We March in Dignity
“We March in Dignity”, a photography exhibit now on display in Special Collections and Archives, documents two significant Civil Rights events of 1963: The March on Washington for Jobs and Freedom, held on August 28th, and the September 30th Freedom March in New Orleans.
The photographs, taken from the Louis J. Twomey S.J. Papers and the B. Raynal Arriati Papers, offer intimate glimpses of both events.
The March on Washington for Jobs and Freedom on August 28, 1963, stands as one of the largest political demonstrations ever held in the United States. Between 200,000 and 500,000 people went to the nation’s capital to express their support for civil rights legislation that was then making its way through Congress. The marchers gathered at the Lincoln Memorial, where they listened to songs and speeches for three hours. Events culminated with closing remarks by Dr. Martin Luther King, Jr. His words are now remembered as the “I Have a Dream” speech.
On the evening of Monday, September 30, more than 10,000 marchers made their way from Shakespeare Park (now named A.L. Davis Park) located at Washington and LaSalle, to City Hall. There the Citizens Committee presented the “Petition to the Greater New Orleans Community”. Speakers at City Hall included The Rev. A.L. Davis, Oretha Castle, Ernest Morial, The Rev. Avery Alexander and Gerald T. Thomas.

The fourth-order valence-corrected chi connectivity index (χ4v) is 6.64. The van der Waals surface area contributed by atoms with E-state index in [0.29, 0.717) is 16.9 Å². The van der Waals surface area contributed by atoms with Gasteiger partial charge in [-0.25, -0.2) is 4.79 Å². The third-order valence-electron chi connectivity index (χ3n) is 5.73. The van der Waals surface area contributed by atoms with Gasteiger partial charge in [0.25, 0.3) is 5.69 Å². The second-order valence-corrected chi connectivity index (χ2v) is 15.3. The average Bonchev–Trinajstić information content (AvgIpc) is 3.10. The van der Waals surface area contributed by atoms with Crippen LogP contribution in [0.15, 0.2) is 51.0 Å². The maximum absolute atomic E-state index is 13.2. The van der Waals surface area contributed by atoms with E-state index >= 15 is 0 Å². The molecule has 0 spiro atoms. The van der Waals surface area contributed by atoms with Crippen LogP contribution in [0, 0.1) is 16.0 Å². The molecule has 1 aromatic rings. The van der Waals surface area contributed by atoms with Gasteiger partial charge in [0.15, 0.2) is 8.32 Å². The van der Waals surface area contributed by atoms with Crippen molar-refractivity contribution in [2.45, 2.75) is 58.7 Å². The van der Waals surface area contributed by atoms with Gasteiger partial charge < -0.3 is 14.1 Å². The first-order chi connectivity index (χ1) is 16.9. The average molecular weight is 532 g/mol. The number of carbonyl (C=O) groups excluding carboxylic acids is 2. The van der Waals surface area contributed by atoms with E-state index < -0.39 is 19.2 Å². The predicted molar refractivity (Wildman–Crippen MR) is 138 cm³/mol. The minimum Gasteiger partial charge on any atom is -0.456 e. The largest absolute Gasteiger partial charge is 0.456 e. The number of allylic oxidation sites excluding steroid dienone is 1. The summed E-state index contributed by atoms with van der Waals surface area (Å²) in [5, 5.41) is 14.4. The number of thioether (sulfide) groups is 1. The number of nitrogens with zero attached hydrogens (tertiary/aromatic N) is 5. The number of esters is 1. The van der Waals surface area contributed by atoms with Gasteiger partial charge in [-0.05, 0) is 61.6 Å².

Ernest Morial later called the September 30th march “probably the largest peaceful march outside of Washington in 1963.”
“We March in Dignity” will be on display in Special Collections and Archives from September 20 – December 13, 2013.
Found in the Archives is a recurring series of crazy cool stuff found in the Monroe Library’s Special Collections & Archives.